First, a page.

Concerns about income and wealth inequality have long been linked to criticism of Wall Street. The protest movements active in the late 19th century worried that the large fortunes of men such as John D. Rockefeller, J.P. Morgan, and Andrew Carnegie would create a new system of American “plutocracy.” Despite the protests, gaps in wealth and income grew apace throughout the late 19th and early 20th centuries, reaching a peak in the 1920s. From the 1930s through the 1960s American incomes became somewhat more equal and the fruits of economic growth more widely distributed. To explain this reduction in inequality during the middle decades of the century, scholars have pointed to New Deal reforms and strong labor unions along with U.S. industrial dominance after World War II. But since the 1970s, U.S. inequality has been on the rise once again. Today, levels of inequality are roughly equal to what we saw in the early 20th century – and the U.S. super-rich have pulled far away from the middle class as well as the poor. Given sharply rising inequality along with the widespread suffering caused by the financial meltdown of 2008, it is hardly surprising that, once again, American protestors are targeting Wall Street as a symbol of unchecked power and privilege, just as so many earlier movements did.

What Protests Achieve – And How

By historical standards, today’s Occupy Wall Street demonstrations are relatively subdued and remarkably committed to non-violence. Many of the battles over Wall Street and the economy during earlier periods of U.S. history were characterized by deadly clashes pitting protesters or strikers against the police, armed guards, vigilantes, and soldiers. The most sensational incident of all was the Wall Street bombing of September 16, 1920. At one minute after noon, a bomb exploded at the corner of Wall and Broad streets in New York, near the Morgan bank and the New York Stock Exchange, killing 38 people and wounding hundreds. Though the case was never solved, many Americans understood the bombing as a direct attack on U.S. capitalism at its geographic and symbolic center.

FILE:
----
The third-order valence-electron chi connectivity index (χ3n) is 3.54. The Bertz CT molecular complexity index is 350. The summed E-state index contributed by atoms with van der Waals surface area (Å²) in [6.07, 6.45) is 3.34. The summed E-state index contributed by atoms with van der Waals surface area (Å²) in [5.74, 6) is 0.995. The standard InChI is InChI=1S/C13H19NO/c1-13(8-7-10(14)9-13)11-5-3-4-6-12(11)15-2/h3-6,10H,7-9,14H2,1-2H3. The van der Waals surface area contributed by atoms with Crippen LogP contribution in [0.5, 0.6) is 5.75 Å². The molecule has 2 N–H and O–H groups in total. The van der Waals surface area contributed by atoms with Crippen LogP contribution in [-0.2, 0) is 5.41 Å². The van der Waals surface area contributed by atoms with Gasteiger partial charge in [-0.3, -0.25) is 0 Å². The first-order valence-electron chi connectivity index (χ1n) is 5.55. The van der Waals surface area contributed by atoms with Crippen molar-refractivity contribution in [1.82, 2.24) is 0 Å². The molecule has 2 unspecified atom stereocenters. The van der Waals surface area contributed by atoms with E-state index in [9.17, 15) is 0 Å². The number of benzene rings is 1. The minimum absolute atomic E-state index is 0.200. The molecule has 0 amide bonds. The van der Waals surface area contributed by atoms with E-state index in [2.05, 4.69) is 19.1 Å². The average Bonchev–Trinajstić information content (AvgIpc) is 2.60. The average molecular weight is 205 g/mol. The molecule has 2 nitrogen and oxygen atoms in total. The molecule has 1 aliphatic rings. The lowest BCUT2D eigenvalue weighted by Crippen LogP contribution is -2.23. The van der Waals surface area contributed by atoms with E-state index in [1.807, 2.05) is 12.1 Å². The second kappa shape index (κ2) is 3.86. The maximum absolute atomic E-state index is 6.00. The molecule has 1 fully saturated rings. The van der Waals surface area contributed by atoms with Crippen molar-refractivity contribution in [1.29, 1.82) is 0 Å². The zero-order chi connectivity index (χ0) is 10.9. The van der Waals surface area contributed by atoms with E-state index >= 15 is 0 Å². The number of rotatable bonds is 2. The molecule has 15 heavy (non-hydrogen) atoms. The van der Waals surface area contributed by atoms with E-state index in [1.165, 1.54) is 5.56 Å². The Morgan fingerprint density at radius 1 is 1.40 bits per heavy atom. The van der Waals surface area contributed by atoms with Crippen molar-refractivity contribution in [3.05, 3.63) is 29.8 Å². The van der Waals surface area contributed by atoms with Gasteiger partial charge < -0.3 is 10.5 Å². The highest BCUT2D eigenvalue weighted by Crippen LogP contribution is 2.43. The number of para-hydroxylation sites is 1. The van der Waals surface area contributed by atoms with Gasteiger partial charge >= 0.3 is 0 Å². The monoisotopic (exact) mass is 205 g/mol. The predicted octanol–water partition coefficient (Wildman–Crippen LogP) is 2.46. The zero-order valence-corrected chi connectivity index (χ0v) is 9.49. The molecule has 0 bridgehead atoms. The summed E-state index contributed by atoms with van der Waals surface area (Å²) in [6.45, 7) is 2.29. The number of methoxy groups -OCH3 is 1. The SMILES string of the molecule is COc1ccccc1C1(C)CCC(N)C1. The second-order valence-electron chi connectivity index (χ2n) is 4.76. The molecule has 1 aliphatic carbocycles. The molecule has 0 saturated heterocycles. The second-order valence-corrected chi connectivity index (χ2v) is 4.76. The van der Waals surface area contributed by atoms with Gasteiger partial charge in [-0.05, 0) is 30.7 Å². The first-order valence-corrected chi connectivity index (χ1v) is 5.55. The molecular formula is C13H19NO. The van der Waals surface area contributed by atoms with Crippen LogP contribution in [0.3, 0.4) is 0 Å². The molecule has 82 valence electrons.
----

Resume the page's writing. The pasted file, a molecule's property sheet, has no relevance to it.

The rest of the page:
Violent incidents can backfire on protestors even when they are not to blame, but protests against Wall Street have at times called attention to inequality, undemocratic decisions, harmful labor practices, and violations of free-speech rights. Protest movements have been less effective in acquiring direct political power. The Populists, for instance, largely failed to achieve their electoral goals in the late 19th century. But short of achieving electoral office, protest movements can pressure legislators to address their chief areas of concern. Many of the government institutions that now regulate our financial lives – from the Federal Reserve to the Securities and Exchange Commission – came about as responses to social unrest. Taking on sharply rising inequalities today, Occupy Wall Street builds on a long history of protest, and it remains to be seen what changes in politics and policy it might help to bring about.